Election promises “not bribery”, says a law expert

  • Nation
  • Saturday, 29 Jun 2013

KUALA LUMPUR: Election promises would not be seen as acts of bribery if the people who made them did so in their official capacity as Government representatives.

Citing a case over an allegation made by a former Finance Minister in the 1981 Pengkalan Kota by-election, law expert Azhar Azizan Harun said Saturday that a promise made would not be seen as a bribe if it was made to a whole community.

He said that an election petition was filed based on the allegation made, with the hearing presided by the former Judge Tan Sri Dr Eusoffe Abdoolcader.

According to Azhar, the Minister supposedly told a crowd of over 1,500 people that he would personally give money to improve Pengkalan Kota if BN won.

Dr Eusoffe, he said, did not rule the Minister's action was an offence as it was not made in his personal capacity.

"The late Eusoffe seemed to suggest that if he did not make it in his personal capacity as an individual, it was okay, because he was making it as a policy of the Government," he told a Bar Council forum entitled "Electoral Offences - Righting the Wrongs".

Azhar said that as the act was made to an entire constituency and not towards particular voters, it did not come off as an act of bribery.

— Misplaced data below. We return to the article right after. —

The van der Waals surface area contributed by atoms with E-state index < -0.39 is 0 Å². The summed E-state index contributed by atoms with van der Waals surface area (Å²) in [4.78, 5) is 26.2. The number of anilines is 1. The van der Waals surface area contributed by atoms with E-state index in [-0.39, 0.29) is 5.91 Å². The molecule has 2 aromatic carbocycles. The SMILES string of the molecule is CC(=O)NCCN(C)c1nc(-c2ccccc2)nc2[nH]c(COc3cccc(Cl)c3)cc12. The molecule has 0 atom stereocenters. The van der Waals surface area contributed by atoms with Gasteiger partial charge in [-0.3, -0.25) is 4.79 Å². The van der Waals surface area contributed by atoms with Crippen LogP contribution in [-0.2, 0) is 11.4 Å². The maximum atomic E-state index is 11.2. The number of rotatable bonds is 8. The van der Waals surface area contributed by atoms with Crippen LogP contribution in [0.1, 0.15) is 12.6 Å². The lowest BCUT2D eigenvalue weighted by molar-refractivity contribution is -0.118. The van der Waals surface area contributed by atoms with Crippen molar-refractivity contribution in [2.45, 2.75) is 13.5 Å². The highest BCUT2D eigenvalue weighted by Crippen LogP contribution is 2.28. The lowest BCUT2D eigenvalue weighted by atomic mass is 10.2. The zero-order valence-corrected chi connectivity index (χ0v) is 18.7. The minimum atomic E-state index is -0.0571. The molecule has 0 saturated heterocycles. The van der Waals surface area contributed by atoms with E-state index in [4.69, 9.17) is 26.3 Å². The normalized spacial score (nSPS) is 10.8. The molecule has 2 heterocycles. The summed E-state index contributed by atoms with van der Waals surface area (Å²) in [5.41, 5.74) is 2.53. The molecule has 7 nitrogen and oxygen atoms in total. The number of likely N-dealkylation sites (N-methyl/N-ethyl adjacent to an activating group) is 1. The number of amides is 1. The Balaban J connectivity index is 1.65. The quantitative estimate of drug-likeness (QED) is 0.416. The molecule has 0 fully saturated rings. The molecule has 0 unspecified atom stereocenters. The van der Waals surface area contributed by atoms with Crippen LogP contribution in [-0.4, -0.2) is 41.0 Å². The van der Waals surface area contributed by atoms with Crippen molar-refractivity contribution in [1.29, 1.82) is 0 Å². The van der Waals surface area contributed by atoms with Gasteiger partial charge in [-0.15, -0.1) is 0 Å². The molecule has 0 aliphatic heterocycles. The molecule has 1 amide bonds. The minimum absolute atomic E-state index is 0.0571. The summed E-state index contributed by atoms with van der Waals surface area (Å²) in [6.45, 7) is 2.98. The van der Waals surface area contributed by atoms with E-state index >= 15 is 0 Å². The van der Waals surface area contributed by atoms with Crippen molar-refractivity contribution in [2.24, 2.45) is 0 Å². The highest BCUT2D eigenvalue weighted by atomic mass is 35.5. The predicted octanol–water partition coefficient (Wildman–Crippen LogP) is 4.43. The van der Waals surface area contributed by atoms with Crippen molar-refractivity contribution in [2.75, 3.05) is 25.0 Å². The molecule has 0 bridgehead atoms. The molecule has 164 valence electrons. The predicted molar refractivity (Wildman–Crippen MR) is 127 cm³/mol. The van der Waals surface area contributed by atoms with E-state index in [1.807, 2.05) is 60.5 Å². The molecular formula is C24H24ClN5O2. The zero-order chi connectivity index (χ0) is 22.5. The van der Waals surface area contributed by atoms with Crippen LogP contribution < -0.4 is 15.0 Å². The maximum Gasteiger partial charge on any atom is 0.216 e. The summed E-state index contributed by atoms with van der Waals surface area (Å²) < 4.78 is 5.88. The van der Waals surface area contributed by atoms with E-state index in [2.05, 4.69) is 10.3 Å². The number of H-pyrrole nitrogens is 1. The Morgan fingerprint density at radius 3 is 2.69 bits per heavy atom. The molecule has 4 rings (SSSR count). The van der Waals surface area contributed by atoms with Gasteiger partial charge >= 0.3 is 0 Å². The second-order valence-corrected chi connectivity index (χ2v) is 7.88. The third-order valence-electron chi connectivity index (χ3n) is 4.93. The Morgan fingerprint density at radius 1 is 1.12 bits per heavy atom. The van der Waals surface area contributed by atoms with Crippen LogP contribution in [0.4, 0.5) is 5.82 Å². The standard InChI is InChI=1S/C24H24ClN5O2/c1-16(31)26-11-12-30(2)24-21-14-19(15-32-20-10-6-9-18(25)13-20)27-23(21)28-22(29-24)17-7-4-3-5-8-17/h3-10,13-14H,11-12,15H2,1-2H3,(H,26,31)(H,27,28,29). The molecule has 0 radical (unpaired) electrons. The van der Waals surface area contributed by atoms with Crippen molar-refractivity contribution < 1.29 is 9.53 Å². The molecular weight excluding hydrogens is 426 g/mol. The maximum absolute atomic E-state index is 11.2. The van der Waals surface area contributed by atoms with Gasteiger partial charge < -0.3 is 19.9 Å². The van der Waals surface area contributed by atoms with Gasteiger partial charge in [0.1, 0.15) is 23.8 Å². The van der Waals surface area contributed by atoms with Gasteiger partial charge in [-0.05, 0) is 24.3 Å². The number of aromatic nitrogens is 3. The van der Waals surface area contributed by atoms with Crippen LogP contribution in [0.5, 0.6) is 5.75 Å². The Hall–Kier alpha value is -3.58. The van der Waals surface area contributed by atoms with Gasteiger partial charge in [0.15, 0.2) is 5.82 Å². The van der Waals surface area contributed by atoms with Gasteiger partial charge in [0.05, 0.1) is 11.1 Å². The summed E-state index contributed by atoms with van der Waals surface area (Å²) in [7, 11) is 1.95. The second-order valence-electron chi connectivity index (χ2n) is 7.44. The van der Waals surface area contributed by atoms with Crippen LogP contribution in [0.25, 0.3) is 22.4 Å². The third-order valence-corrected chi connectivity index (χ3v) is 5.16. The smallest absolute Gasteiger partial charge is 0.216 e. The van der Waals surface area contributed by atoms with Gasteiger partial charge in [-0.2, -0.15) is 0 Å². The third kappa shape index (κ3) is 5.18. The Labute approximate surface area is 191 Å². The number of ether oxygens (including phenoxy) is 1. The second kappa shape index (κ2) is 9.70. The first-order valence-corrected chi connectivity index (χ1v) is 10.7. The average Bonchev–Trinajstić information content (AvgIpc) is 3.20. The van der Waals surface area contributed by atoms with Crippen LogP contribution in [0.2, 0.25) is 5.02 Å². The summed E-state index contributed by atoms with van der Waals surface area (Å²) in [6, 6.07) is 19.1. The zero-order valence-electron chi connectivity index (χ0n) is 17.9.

Going by this, he added that Malaysian courts appeared to have "constrained" the application of corrupt pratices in an elections.

"It seems to suggest that if it was made to a particular class or section of society, it would be okay, but not to a particular individual or voter - that's not okay," he said.

Azhar added that it would not be an offence if voters did not promise to vote for the candidate in return for something.

Citing Section 32 of the Election Offence Act 1954, Azhar said that there were five provisions in which a polls result could be voided, as long as they proved to the satisfaction of the judge in the Election Court. They were:

i) bribery, treating or intimidation that was made to such an extent that it would "reasonably affect" an election result

ii) a non-compliance of election regulations 

iii) if a corrupt practice was committed by a candidate, his agent or anyone else with the candidate's knowledge or consent

iv) if a candidate engaged a person as his election agent and knew that the latter had been convicted of a corrupt practice in the past seven years 

v) if the candidate was at the time unqualified to contest an election

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Election , Promises , Law Expert


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